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Poems of the Week--April 9: Conversational Verse

 

This is a big topic.  Conversational verse includes satires, dramatic dialogues, and homey little poems of the Robert Frost type.  To achieve a conversational tone, one has to lower the diction a bit and work somewhat against the metrical rules.  I'm going to stick mostly to iambic pentameter lines.  Let's start with an example of how it ought not to be done.  Here is an animated scene from Thomas Kyd's The Spanish Tragedy.  I cite it not to ridicule Kyd or denigrate his deservedly famous (in his lifetime) play, but the generation before Marlow and Shakespeare had not learned (or relearned) how to communicate a lively conversational tone.

[KING.]  Welcome, Don Balthazar!  Welcome nephew!
    And thou, Horatio, thou art welcome too!
    Young prince, although thy fathers hard misdeedes
    In keeping backe the tribute that he owes
    Deserue but euill measure at our hands,
    Yet shalt thou know that Spaine is honorable.

  BALT.  The trespasse that my father made in peace
    Is now controlde by fortune of the warres;
    And cards once dealt, it bootes not aske why so.
    His men are slaine,--a weakening to his realme;
    His colours ceaz'd,--a blot vnto his name;
    His sonne distrest,--a corsiue to his hart;
    These punishments may cleare his late offence.

  KING.  I, Balthazar, if he obserue this truce,
    Our peace will grow the stronger for these warres.
    Meane-while liue thou, though not in libertie,
    Yet free from bearing any seruile yoake;
    For in our hearing thy deserts were great.
    And in our sight thy-selfe art gratious.

  BALT.  And I shall studie to deserue this grace.

  KING.  But tell me,--for their holding makes me doubt:
    To Which of these twaine art thou prisoner?

  LOR.  To me, my liege.

  HOR.                   To me, my soueraigne.

  LOR.  This hand first tooke his courser by the raines.

  HOR.  But first my launce did put him from his horse.

  LOR.  I ceaz'd the weapon and enioyde it first.

  HOR.  But first I forc'd him lay his weapons downe.

  KING. Let goe his arm, vpon my priviledge!

                  Let him goe.

    Say, worthy prince:  to whether didst thou yeeld?
 
Here's a bit of early Marlowe that indicates the poet's interest in having an animated conversation.  It's livelier than Kyd for the most part but not that big an improvement:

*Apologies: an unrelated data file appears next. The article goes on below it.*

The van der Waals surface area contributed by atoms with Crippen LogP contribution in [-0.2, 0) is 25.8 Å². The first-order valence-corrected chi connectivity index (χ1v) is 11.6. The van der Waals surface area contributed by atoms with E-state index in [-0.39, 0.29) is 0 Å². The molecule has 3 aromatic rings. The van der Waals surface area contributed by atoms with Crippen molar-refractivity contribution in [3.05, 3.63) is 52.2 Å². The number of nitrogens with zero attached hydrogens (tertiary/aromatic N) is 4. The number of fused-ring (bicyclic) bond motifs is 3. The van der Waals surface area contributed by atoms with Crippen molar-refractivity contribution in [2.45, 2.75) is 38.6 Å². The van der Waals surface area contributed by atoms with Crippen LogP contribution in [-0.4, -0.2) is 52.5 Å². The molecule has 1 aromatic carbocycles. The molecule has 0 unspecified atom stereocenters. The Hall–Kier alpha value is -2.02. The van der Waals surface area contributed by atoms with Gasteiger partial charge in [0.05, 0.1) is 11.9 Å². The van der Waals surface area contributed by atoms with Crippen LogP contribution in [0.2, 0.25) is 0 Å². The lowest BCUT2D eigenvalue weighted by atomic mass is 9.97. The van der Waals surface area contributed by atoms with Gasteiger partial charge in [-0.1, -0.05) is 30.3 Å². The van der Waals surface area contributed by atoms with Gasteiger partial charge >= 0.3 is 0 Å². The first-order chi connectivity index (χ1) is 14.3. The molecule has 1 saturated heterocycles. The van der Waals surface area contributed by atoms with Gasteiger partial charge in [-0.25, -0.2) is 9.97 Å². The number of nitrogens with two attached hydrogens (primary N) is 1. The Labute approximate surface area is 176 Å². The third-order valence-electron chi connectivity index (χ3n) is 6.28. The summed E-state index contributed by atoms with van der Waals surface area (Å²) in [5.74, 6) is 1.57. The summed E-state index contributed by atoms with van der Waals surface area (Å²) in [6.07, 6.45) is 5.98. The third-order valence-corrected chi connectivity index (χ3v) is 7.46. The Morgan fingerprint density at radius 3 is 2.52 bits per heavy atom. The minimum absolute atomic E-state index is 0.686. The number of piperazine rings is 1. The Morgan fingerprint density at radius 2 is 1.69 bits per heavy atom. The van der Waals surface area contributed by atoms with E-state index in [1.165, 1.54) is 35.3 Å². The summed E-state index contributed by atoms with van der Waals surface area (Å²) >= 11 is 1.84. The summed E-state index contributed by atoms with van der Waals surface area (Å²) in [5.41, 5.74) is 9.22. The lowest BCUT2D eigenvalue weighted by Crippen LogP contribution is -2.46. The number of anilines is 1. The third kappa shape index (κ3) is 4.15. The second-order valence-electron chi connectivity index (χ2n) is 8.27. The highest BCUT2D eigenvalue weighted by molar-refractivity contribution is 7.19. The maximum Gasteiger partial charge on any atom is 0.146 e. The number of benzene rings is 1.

MYCETES. Come, my Meander, let us to this gear.
I tell you true, my heart is swoln with wrath
On this same thievish villain Tamburlaine,
And of  that false Cosroe, my traitorous brother.
Would it not grieve a king to be so abus'd,
And have a thousand horsemen ta'en away?
And, which is worse, to have his diadem
Sought for by such scald knaves as love him not?
I think it would:  well, then, by heavens I swear,
Aurora shall not peep out of her doors,
But I will have Cosroe by the head,
And kill proud Tamburlaine with point of sword.
Tell you the rest, Meander:  I have said.


Contrast that with the following scrap from Doctor Faustus:


MEPHIST. That was the cause, but yet per accidens;
For, when we hear one rack the name of God,
Abjure the Scriptures and his Saviour Christ,
We fly, in hope to get his glorious soul;
Nor will we come, unless he use such means
Whereby he is in danger to be damn'd.
Therefore the shortest cut for conjuring
Is stoutly to abjure the Trinity,
And pray devoutly to the prince of hell.

FAUSTUS. So Faustus hath
Already done; and holds this principle,
There is no chief but only Belzebub;
To whom Faustus doth dedicate himself.
This word "damnation" terrifies not him,
For he confounds hell in Elysium:
His ghost be with the old philosophers!
But, leaving these vain trifles of men's souls,
Tell me what is that Lucifer thy lord?

MEPHIST. Arch-regent and commander of all spirits.

FAUSTUS. Was not that Lucifer an angel once?

MEPHIST. Yes, Faustus, and most dearly lov'd of God.

FAUSTUS. How comes it, then, that he is prince of devils?

MEPHIST. O, by aspiring pride and insolence;
For which God threw him from the face of heaven.

FAUSTUS. And what are you that live with Lucifer?

MEPHIST. Unhappy spirits that fell with Lucifer,
Conspir'd against our God with Lucifer,
And are for ever damn'd with Lucifer.

FAUSTUS. Where are you damn'd?

MEPHIST. In hell.

FAUSTUS. How comes it, then, that thou art out of hell?

MEPHIST. Why, this is hell, nor am I out of it:
Think'st thou that I, who saw the face of God,
And tasted the eternal joys of heaven,
Am not tormented with ten thousand hells,
In being depriv'd of everlasting bliss?
O, Faustus, leave these frivolous demands,
Which strike a terror to my fainting soul!


Note the broken lines, and note the way he shapes the rhetorical flow of the speech.

 

Thomas Fleming

Thomas Fleming

Thomas Fleming is the former editor of Chronicles: A Magazine of American Culture. He is the author of The Politics of Human Nature, Montenegro: The Divided Land, and The Morality of Everyday Life, named Editors' Choice in philosophy by Booklist in 2005. He is the coauthor of The Conservative Movement and the editor of Immigration and the American Identity. He holds a Ph.D. in classics from the University of North Carolina, Chapel Hill. Before joining the Rockford Institute, he taught classics at the University of Miami of Ohio, served as an advisor to the U.S. Department of Education, and was headmaster at the Archibald Rutledge Academy. He has been published in, among others, The Spectator (London), Independent on Sunday (London), Los Angeles Times, Washington Post, USA Today, Chicago Sun-Times, National Review, Classical Journal, Telos, and Modern Age. He and his wife, Gail, have four children and four grandchildren.

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